Our writers need to switch back to Urdu: Jamal

Panellists talk about writing in different languages, standing up for one’s own perspective.

Saher Baloch February 07, 2011

KARACHI: Even though Rakshanda Jalil did not get her visa in time and Ali Sethi was busy gargling and doing the scales for the Faiz celebrations in the evening, the discussion on ‘Writing the World’ still managed to rope in a decent number of people on Sunday.
Moderator Nabiha Shaikh started off the discussion with a question: who speaks for whom in today’s world?
Critic Jonathan Foreman argued that at times, it is an outsider’s writing that reflects the true aspect of a society. “Because they have the ability to look at a crisis in a detached manner.” He said that countries that are going through crises create good writing and novels.
Author of Islamic Mystical Poetry, Mahmood Jamal said that language plays an important role in understanding the crux of a work. “Having said that, I have not come across a great novel by a Pakistani as yet,” he added candidly, irking many people in the audience.
A woman asked him what he had to say about Khuda ki Basti, Udaas Nazrain or Aag ka Darya? He replied that these novels have their own value but there is a need for a novel which touches the core of a society by bringing out the truths about it and resulting in gradual transformation. “We are going through an amazing transformational period and for that, our writers need to switch back to writing in Urdu. Our language and poetry is so overwhelming it can bring huge change within our society. We need another poet like Faiz.”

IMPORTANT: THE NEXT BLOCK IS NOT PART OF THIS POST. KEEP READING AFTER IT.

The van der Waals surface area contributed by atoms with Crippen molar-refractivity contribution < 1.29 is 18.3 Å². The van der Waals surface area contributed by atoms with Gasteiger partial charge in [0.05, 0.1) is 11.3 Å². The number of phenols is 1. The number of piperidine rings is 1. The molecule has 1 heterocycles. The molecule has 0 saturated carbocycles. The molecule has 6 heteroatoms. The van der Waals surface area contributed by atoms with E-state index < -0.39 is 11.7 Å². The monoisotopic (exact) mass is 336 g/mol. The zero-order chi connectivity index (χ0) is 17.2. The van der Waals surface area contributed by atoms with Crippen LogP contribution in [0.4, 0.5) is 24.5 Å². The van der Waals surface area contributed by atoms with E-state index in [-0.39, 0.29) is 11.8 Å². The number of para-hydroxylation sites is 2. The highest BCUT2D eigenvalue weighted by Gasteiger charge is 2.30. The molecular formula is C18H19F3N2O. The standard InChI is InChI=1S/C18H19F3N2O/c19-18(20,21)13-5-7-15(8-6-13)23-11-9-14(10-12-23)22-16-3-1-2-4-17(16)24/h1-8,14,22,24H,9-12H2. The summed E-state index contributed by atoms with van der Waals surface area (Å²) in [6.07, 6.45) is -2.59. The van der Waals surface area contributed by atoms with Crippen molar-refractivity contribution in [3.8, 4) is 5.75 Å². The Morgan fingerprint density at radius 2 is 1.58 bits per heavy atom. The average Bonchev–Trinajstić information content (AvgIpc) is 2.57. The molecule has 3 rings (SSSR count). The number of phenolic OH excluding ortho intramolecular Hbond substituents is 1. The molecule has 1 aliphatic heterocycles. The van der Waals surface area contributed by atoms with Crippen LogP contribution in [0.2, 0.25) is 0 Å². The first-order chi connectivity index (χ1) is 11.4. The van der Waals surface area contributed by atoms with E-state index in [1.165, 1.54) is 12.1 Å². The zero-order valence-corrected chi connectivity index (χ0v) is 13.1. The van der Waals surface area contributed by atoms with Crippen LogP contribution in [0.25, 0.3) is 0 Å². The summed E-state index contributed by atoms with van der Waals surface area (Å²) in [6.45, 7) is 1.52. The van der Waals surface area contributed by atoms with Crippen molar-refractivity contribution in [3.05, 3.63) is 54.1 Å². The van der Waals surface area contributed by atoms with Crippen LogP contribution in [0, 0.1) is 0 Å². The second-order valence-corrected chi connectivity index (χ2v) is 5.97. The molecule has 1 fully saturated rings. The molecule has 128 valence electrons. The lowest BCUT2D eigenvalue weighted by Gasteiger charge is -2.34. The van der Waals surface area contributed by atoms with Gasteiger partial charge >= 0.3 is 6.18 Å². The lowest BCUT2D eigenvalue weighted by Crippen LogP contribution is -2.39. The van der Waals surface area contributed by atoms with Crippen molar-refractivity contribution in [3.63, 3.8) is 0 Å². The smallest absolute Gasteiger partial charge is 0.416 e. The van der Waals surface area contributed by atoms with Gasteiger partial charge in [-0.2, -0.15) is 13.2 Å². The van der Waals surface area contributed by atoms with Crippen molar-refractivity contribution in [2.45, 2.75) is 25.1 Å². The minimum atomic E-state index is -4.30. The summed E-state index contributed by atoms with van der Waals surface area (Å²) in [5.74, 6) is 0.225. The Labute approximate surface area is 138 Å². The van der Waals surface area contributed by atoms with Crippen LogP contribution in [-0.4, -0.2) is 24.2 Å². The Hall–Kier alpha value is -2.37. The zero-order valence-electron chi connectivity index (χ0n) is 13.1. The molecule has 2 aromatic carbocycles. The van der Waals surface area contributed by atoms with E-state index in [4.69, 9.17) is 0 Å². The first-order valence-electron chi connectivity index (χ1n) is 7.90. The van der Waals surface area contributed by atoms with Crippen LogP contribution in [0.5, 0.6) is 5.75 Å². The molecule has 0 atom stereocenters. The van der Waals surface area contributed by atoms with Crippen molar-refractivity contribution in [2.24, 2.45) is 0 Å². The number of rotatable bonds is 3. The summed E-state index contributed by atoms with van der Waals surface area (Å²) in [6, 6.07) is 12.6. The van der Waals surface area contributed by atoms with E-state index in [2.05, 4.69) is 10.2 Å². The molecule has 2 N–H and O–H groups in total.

Anja Kampmann, agreed: as soon as you own up to your culture it gets easy to write anything. But the feeling needs to come from within you. Many times people feel that the writings on Pakistan are a bit shallow but, “I have seen many writers who write about Pakistan only after researching for months.”
Foreman pointed out that Salman Rushdie has never been to Pakistan and his writings on the country have been really controversial. “It depends solely on the perspective and the frame of mind of every person.”
“You have to be true to your essence. If you are writing on terrorism and you are keeping in mind how much it will be appreciated in the West, then it is a mistake. You need to have your own take on things,” Jamal said.
As for translating Urdu literature into English, speakers said that Pakistani writings are being translated all over the world and it says a lot about the interest the country continues to generate. “For a German or an Italian writer, it would be really difficult to break through because German literature has not been translated that much. But it has a lot to do with the publishers as well. They need a flavour of the month. It can be Pakistan, India or Russia in the coming months,” said Foreman.
All the speakers, while having constructive arguments about a lot of issues, agreed that there is no such thing as the East and the West divide when it comes to writers. “It is just about hitting the right chord, and you can do that by living anywhere,” Kampmann concluded.


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